For Marvel fans hoping for more of Valkyrie in future films, there’s a great ally on your side. Actress Tessa Thompson, who portrayed Valkyrie in Thor: Ragnarok, is not only interested in making a Valkyrie movie, she’s already indicated who she would like to work with: Director Steven Caple Jr.
Caple Jr. recently directed Thompson in Creed II. During a screening and Q&A with the cast and crew of the film at BFI Southbank in London, Caple Jr. was asked whether he would look to join the MCU like Ryan Coogler, who directed the first Creed film. It was Thompson who reportedly responded, turning to Caple Jr. and telling him to “direct the Valkyrie movie.”
If Caple Jr. did make the jump into the MCU, it would almost be keeping in tradition. After the success of Creed, Coogler and star Michael B. Jordan went on to do Black Panther, which made over $1 billion at the box office. Obviously, Thompson entered the MCU with Thor: Ragnarok and even Sylvester Stallone had a Marvel role in Guardians of the Galaxy Vol. 2 as Ravager, Stakar Ogord.
Beyond knowing if Caple Jr. is even interested, there are, of course, no confirmed plans to even make a Valkyrie movie. Thompson hasn’t been quiet about her passion for reprising the character. She’s one of a group of Marvel actresses, including Brie Larson, Scarlett Johansson, Zoe Saldana, Karen Gillan, and Pom Klementieff, who approached the head of Marvel, Kevin Feige, with the idea of an all-female Avengers film.
Speaking about the idea to IGN earlier this year, Thompson said, “There’s an interest – they’re doing Captain Marvel, they’re doing a Black Widow – there’s an interest in having women at the forefront of this phase. I feel like it’s hopeful, who knows.”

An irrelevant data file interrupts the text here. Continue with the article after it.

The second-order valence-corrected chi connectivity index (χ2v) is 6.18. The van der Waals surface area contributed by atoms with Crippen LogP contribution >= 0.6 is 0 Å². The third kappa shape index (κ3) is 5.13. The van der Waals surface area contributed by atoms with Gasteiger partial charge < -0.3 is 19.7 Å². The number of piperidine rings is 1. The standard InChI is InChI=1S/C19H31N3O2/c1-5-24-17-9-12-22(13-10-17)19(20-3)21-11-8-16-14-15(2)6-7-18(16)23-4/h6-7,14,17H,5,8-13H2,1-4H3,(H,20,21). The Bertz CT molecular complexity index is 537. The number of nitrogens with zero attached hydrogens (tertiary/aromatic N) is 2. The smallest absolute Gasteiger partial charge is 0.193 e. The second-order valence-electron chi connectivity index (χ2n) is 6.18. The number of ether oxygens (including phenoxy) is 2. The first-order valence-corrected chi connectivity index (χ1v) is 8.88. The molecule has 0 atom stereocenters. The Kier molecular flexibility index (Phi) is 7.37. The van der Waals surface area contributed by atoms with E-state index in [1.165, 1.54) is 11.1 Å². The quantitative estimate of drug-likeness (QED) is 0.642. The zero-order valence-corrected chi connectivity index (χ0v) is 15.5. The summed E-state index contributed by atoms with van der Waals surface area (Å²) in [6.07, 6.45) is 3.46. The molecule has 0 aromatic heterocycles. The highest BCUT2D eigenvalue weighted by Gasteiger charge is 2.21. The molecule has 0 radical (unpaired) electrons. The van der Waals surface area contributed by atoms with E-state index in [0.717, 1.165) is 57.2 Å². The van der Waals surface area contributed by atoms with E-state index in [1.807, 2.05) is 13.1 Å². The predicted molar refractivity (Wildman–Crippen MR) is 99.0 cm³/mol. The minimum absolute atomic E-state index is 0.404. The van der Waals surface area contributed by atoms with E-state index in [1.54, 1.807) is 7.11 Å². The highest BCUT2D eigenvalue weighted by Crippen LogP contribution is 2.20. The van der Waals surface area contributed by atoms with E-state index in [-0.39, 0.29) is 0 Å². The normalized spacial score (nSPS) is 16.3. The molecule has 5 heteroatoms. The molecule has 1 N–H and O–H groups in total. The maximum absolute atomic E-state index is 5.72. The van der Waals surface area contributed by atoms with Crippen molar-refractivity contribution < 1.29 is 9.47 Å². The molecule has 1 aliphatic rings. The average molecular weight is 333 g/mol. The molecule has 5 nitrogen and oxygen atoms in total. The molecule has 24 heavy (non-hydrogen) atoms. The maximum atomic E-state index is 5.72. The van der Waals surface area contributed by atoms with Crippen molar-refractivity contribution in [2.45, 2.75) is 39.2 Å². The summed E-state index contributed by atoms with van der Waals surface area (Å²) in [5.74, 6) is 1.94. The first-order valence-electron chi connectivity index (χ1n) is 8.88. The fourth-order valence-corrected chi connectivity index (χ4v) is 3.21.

The lack of female-led superhero films in general has always been glaringly apparent. When Marvel established itself as the powerhouse superhero franchise (sorry, DC; except no, I’m not, because you should make better films), there was constant talk among fans about the lack of a Black Widow movie, or even a Black Widow and Hawkeye movie since the two were often paired together. Yet somehow, despite releasing 19 movies since Iron Man in 2008, Marvel’s first female-led film won’t hit the big screen until Captain Marvel in 2020. In this area, at least, DC has Marvel beat thanks to Wonder Woman, the best DCEU film to date.
Still, Thompson is optimistic and believes Marvel is interested in the ideas its actors and actresses bring to the table.
“I’m not Marvel so I can’t make it happen, but I can tell you that Marvel is hugely collaborative, I think our even our Thor [Ragnarok] movie was basically the product of conversations they’d had with Chris [Hemsworth] and with Mark [Ruffalo] about what they wanted to do next,” Thompson said. “I think Kevin Feige is really excited by the idea, and if you look at what’s happened already in Phase 4 with me and Valkyrie and our story, and then in Black Panther the women rule supreme.”
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